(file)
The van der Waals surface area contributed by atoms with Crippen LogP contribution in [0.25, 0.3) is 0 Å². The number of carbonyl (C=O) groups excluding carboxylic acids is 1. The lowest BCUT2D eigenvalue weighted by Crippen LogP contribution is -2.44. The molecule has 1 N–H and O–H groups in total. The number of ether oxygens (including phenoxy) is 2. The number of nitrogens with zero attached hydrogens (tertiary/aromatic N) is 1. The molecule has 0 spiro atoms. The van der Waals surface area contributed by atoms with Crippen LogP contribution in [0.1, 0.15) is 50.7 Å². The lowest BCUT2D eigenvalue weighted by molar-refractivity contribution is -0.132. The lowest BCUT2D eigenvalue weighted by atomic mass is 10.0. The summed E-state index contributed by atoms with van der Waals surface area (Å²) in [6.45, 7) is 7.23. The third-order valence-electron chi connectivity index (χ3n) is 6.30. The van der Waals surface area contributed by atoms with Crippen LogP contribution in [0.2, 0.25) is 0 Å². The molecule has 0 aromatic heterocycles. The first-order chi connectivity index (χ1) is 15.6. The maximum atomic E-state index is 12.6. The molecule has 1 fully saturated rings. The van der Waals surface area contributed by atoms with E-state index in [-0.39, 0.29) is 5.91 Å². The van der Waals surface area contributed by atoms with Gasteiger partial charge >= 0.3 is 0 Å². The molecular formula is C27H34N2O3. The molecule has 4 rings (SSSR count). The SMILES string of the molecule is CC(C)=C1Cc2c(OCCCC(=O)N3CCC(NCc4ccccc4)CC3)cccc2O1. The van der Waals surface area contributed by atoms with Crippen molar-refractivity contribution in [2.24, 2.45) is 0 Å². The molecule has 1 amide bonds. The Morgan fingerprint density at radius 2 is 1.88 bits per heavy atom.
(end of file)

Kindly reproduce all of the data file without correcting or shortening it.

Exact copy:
The van der Waals surface area contributed by atoms with Crippen LogP contribution in [0.25, 0.3) is 0 Å². The number of carbonyl (C=O) groups excluding carboxylic acids is 1. The lowest BCUT2D eigenvalue weighted by Crippen LogP contribution is -2.44. The molecule has 1 N–H and O–H groups in total. The number of ether oxygens (including phenoxy) is 2. The number of nitrogens with zero attached hydrogens (tertiary/aromatic N) is 1. The molecule has 0 spiro atoms. The van der Waals surface area contributed by atoms with Crippen LogP contribution in [0.1, 0.15) is 50.7 Å². The lowest BCUT2D eigenvalue weighted by molar-refractivity contribution is -0.132. The lowest BCUT2D eigenvalue weighted by atomic mass is 10.0. The summed E-state index contributed by atoms with van der Waals surface area (Å²) in [6.45, 7) is 7.23. The third-order valence-electron chi connectivity index (χ3n) is 6.30. The van der Waals surface area contributed by atoms with Crippen LogP contribution in [0.2, 0.25) is 0 Å². The molecule has 0 aromatic heterocycles. The first-order chi connectivity index (χ1) is 15.6. The maximum atomic E-state index is 12.6. The molecule has 1 fully saturated rings. The van der Waals surface area contributed by atoms with E-state index in [-0.39, 0.29) is 5.91 Å². The van der Waals surface area contributed by atoms with Gasteiger partial charge >= 0.3 is 0 Å². The molecular formula is C27H34N2O3. The molecule has 4 rings (SSSR count). The SMILES string of the molecule is CC(C)=C1Cc2c(OCCCC(=O)N3CCC(NCc4ccccc4)CC3)cccc2O1. The van der Waals surface area contributed by atoms with Crippen molar-refractivity contribution in [2.24, 2.45) is 0 Å². The molecule has 1 amide bonds. The Morgan fingerprint density at radius 2 is 1.88 bits per heavy atom.